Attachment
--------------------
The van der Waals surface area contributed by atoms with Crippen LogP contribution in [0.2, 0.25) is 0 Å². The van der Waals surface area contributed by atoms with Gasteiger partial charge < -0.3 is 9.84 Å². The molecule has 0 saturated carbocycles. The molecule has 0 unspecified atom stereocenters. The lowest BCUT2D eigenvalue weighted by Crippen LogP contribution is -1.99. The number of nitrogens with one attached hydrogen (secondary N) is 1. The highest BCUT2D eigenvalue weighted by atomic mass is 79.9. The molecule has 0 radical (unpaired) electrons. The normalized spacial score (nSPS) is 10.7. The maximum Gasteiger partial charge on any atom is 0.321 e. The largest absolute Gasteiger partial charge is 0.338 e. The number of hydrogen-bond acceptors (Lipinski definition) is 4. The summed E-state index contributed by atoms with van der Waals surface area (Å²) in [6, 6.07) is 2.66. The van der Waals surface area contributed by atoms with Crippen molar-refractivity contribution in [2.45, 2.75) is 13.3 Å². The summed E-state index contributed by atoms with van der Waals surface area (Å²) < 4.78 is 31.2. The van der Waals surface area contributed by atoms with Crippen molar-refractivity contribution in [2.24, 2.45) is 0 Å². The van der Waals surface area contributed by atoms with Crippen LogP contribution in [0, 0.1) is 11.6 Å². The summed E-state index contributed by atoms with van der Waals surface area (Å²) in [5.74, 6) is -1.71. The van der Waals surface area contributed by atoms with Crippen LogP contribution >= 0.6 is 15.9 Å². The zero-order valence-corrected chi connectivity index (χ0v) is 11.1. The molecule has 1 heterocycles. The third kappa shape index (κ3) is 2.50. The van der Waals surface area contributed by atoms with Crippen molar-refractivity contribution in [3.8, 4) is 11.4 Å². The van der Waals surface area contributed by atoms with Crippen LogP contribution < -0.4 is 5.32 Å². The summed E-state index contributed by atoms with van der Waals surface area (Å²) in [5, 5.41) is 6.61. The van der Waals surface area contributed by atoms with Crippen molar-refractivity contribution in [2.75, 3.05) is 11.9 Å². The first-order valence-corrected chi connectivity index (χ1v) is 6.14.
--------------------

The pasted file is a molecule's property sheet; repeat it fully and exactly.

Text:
The van der Waals surface area contributed by atoms with Crippen LogP contribution in [0.2, 0.25) is 0 Å². The van der Waals surface area contributed by atoms with Gasteiger partial charge < -0.3 is 9.84 Å². The molecule has 0 saturated carbocycles. The molecule has 0 unspecified atom stereocenters. The lowest BCUT2D eigenvalue weighted by Crippen LogP contribution is -1.99. The number of nitrogens with one attached hydrogen (secondary N) is 1. The highest BCUT2D eigenvalue weighted by atomic mass is 79.9. The molecule has 0 radical (unpaired) electrons. The normalized spacial score (nSPS) is 10.7. The maximum Gasteiger partial charge on any atom is 0.321 e. The largest absolute Gasteiger partial charge is 0.338 e. The number of hydrogen-bond acceptors (Lipinski definition) is 4. The summed E-state index contributed by atoms with van der Waals surface area (Å²) in [6, 6.07) is 2.66. The van der Waals surface area contributed by atoms with Crippen molar-refractivity contribution in [2.45, 2.75) is 13.3 Å². The summed E-state index contributed by atoms with van der Waals surface area (Å²) < 4.78 is 31.2. The van der Waals surface area contributed by atoms with Crippen molar-refractivity contribution in [2.24, 2.45) is 0 Å². The van der Waals surface area contributed by atoms with Crippen LogP contribution in [0, 0.1) is 11.6 Å². The summed E-state index contributed by atoms with van der Waals surface area (Å²) in [5.74, 6) is -1.71. The van der Waals surface area contributed by atoms with Crippen LogP contribution >= 0.6 is 15.9 Å². The zero-order valence-corrected chi connectivity index (χ0v) is 11.1. The molecule has 1 heterocycles. The third kappa shape index (κ3) is 2.50. The van der Waals surface area contributed by atoms with Crippen molar-refractivity contribution in [3.8, 4) is 11.4 Å². The van der Waals surface area contributed by atoms with Crippen LogP contribution < -0.4 is 5.32 Å². The summed E-state index contributed by atoms with van der Waals surface area (Å²) in [5, 5.41) is 6.61. The van der Waals surface area contributed by atoms with Crippen molar-refractivity contribution in [2.75, 3.05) is 11.9 Å². The first-order valence-corrected chi connectivity index (χ1v) is 6.14.